Things seem to be picking up for Russia, heart of the former Soviet Union and the world’s only third-world superpower. This year, using a purchasing power parity basis, Russian GDP stands at $1.287 trillion, or 11th largest in the world. Their real growth rate in 2003 was 7.3%. The growth rate has averaged 6.5% per year over the past five years, after the 1998 crisis.
Since 2000, demand by consumers and investors have been consistently strong. Real fixed capital investments have gained more than 10% per year, on average, over the last four years. Real personal and family incomes have seen increases that average more than 12%.
Financially, Russia has also moved a long way toward putting its house in order. Its foreign debt has declined from 90% of GDP during the 1998 crisis to around 28%. (The “foreign debt as percent of GDP” figure for the U.S. is 23%, and climbing fast). (data source)
Much of this boomlet is due to increased oil prices, of course. Recently oil has been trading at more than $40/barrel, with the end of July seeing prices of nearly $45. Russia has significant exports, making it the world’s second largest exporter of crude (after the Saudis). These oil export earnings have meant that Russia has increased its foreign reserves from only $12 billion to some $80 billion. Given how soft the ruble has been (often, it has been a non-traded currency), these foreign reserves go a long way toward establishing Russia as a legitimate global economy.
So….what is the problem? There are three problems: oil prices, credible commitments to guarantee private investments, and the survival of democratic institutions.
Oil prices: Petroleum giant Yukos, and its embattled former CEO Mikhail Khodorkovsky, both face legal problems for tax evasion and fraud. Yukos pumps about a fifth of Russian oil exports, or 1.7 million barrels per day. This is a short-term problem, because it drives up oil prices in the near term, but few believe the effect will last more than a month or two. Higher oil prices are more of a problem for the U.S. than for Russia, of course, since increased prices and the extremely low short-run elasticity of demand for petroleum products mean Russia will lose little in terms of revenue, and may well gain in terms of profits.
Credible Commitments: The “crime” of Khodorkovsky, and Yukos, was non-payment of taxes. But no Russian companies, or citizens, pay taxes. The rates are confiscatory, and the authorities openly wink when they make tax collection demands. What Khodorkovsky really did was openly support, both personally and financially, the political opposition to Putin’s increasingly repressive government.
Don’t get me wrong: Khodorkovsky has engaged in practices that most of us would call corrupt, and his initial seizing of oil assets marked him as one of Russia’s notorious “Oligarchs.” The Oligarchs are a type of Robber Baron but without the warm and fuzzy side displayed by John D. Rockefeller in establishing Standard Oil.
The best way to describe why this is a problem is to quote from David Storobin’s July 21, 2004 post on The Eurasian Politician, which is the best and most succinct summary I’ve seen:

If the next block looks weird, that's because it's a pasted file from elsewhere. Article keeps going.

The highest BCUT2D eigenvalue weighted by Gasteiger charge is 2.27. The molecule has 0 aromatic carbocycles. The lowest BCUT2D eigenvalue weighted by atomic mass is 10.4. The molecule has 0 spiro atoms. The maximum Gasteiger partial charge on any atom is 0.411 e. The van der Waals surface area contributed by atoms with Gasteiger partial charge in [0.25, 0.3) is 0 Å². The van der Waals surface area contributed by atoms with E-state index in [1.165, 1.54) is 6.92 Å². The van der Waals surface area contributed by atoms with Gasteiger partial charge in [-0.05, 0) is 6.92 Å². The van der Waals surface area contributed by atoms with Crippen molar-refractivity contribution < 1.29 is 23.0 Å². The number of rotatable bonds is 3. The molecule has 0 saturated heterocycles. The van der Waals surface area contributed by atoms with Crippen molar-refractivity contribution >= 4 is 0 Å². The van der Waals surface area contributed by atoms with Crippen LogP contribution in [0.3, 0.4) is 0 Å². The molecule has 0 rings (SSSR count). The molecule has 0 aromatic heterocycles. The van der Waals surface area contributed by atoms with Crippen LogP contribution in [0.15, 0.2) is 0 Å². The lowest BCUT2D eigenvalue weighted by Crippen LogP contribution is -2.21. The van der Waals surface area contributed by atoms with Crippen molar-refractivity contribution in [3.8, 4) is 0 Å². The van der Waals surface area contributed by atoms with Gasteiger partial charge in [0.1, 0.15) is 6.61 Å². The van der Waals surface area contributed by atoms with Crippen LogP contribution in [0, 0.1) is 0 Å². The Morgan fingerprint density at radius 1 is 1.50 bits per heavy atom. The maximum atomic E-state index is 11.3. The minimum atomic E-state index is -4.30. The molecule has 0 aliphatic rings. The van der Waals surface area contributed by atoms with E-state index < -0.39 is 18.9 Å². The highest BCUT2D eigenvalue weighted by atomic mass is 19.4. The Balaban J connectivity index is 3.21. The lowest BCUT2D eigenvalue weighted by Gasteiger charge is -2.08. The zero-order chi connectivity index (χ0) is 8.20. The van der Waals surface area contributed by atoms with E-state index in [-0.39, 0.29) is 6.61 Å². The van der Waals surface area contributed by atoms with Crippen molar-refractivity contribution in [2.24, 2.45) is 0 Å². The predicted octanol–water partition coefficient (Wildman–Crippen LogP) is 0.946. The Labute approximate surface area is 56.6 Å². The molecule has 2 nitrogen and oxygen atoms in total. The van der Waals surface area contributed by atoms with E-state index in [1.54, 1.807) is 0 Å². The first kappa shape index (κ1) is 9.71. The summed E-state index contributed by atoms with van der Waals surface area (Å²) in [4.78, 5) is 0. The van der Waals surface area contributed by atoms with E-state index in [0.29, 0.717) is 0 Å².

In 2000, Vladimir Putin came to power and offered a sort of amnesty program where the Oligarchs were forgiven their "sins" if they ended their corrupt practices and stopped meddling in political affairs. The compromise made a lot of sense to those familiar with Russia. Communism corrupted the nation beyond what is imaginable in the West. One could not do anything – buy a refrigerator, take a test in school, go on vacation – without paying a bribe. Naturally, to be able to pay bribes, one had to have income other than your regular monthly pay – which was not even enough to buy food, much less pay for housing, clothes and other expenses. It was simply impossible to prosecute the whole nation and it was clearly better to break with the past, so long as people did not commit unlawful acts in the future.
Yet, almost immediately, Putin went after the Oligarchs who threatened him politically. His enforcement of law was very selective, punishing only those he was afraid of.
First came Vladimir Gusinsky, the owner of a major media conglomerate Media-Most, who opposed Putin during the 2000 elections. Putin simply took over Media-Most and Gusinsky was forced to flee Russia.
Next came Boris Berezovsky, who actually helped Putin in 2000, but was seen as a king-maker, and thus, too powerful for the Russian President. He was followed by a number of less high-profile businessmen, including Platon Lebedev – Khodorkovsky's right-hand man. Finally, Khodorkovsky was arrested and his company assets frozen.
Meanwhile, the Russian government took over all major TV channels and almost all independent media of any significance, leaving only a few minor stations and newspapers, many of which support Putin anyway.
In an attempt to gain even more power, the President went after the weak opposition parties and by 2003, Yabloko, SPS and the Fatherland found themselves outside the Duma. Fatherland was a moderate party, while Yabloko and SPS were American-style parties that supported capitalism and human rights. Part of Putin's strategy in sidelining these parties was to intimidate and destroy anyone – including Khodorkovsky – who helps the opposition.
As Russia's wealthiest man with a fortune of $8 billion, Khodorkovsky had the means to politically harm Putin today and replace him in the future, even hinting his (Khodorkovsky's) desire to be elected President some day. That could not be tolerated by the current Russian President – a career KGB officer. What Vladimir Putin wanted was to become such a strong President that nobody would be able to stand up to him and he'll be able to push through the program that he thinks will save Russia.
From the start, Putin understood that private ownership of major business and the profits that result from it, major media and opposition can all limit his power. By offering a "compromise" in 2000, he lulled businessmen into hibernation, while "picking them off" one by one, and taking over their money and media ownerships.
By 2003, Russia had become a "managed democracy" where elections were held, but the media was controlled by the government, opposition was threatened, and the only people who could challenge the President – the wealthy elites – were on the run outside the country or in jails.